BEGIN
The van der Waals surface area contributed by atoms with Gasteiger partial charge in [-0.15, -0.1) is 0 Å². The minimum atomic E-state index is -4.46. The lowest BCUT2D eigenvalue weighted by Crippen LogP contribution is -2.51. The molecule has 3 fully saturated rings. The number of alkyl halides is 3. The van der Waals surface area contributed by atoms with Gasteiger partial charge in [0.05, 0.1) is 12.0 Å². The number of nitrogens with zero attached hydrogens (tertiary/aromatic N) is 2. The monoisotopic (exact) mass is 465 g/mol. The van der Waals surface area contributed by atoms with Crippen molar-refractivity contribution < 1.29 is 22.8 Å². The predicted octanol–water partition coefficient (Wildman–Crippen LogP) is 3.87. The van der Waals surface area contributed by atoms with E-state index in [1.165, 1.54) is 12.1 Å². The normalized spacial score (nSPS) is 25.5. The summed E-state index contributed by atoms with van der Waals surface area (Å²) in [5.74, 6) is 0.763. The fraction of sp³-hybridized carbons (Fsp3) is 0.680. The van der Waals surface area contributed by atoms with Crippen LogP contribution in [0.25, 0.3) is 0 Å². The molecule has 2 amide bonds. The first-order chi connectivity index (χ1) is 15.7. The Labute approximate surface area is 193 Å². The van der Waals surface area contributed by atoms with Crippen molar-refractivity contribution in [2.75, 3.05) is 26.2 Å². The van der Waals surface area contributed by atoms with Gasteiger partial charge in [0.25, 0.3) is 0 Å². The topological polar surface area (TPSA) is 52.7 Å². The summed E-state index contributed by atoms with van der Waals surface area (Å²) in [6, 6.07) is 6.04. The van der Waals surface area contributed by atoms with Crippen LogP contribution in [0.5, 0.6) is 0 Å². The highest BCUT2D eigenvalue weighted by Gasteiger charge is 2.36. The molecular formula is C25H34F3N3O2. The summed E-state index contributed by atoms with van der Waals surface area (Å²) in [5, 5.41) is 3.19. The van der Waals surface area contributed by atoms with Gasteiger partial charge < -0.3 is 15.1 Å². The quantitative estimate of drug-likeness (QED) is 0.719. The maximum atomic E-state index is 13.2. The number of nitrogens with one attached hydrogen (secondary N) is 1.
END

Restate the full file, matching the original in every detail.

The van der Waals surface area contributed by atoms with Gasteiger partial charge in [-0.15, -0.1) is 0 Å². The minimum atomic E-state index is -4.46. The lowest BCUT2D eigenvalue weighted by Crippen LogP contribution is -2.51. The molecule has 3 fully saturated rings. The number of alkyl halides is 3. The van der Waals surface area contributed by atoms with Gasteiger partial charge in [0.05, 0.1) is 12.0 Å². The number of nitrogens with zero attached hydrogens (tertiary/aromatic N) is 2. The monoisotopic (exact) mass is 465 g/mol. The van der Waals surface area contributed by atoms with Crippen molar-refractivity contribution < 1.29 is 22.8 Å². The predicted octanol–water partition coefficient (Wildman–Crippen LogP) is 3.87. The van der Waals surface area contributed by atoms with E-state index in [1.165, 1.54) is 12.1 Å². The normalized spacial score (nSPS) is 25.5. The summed E-state index contributed by atoms with van der Waals surface area (Å²) in [5.74, 6) is 0.763. The fraction of sp³-hybridized carbons (Fsp3) is 0.680. The van der Waals surface area contributed by atoms with Crippen LogP contribution in [0.25, 0.3) is 0 Å². The molecule has 2 amide bonds. The first-order chi connectivity index (χ1) is 15.7. The Labute approximate surface area is 193 Å². The van der Waals surface area contributed by atoms with Crippen molar-refractivity contribution in [2.75, 3.05) is 26.2 Å². The van der Waals surface area contributed by atoms with Gasteiger partial charge in [0.25, 0.3) is 0 Å². The topological polar surface area (TPSA) is 52.7 Å². The summed E-state index contributed by atoms with van der Waals surface area (Å²) in [6, 6.07) is 6.04. The van der Waals surface area contributed by atoms with Crippen LogP contribution in [0.5, 0.6) is 0 Å². The highest BCUT2D eigenvalue weighted by Gasteiger charge is 2.36. The molecular formula is C25H34F3N3O2. The summed E-state index contributed by atoms with van der Waals surface area (Å²) in [5, 5.41) is 3.19. The van der Waals surface area contributed by atoms with Gasteiger partial charge < -0.3 is 15.1 Å². The quantitative estimate of drug-likeness (QED) is 0.719. The maximum atomic E-state index is 13.2. The number of nitrogens with one attached hydrogen (secondary N) is 1.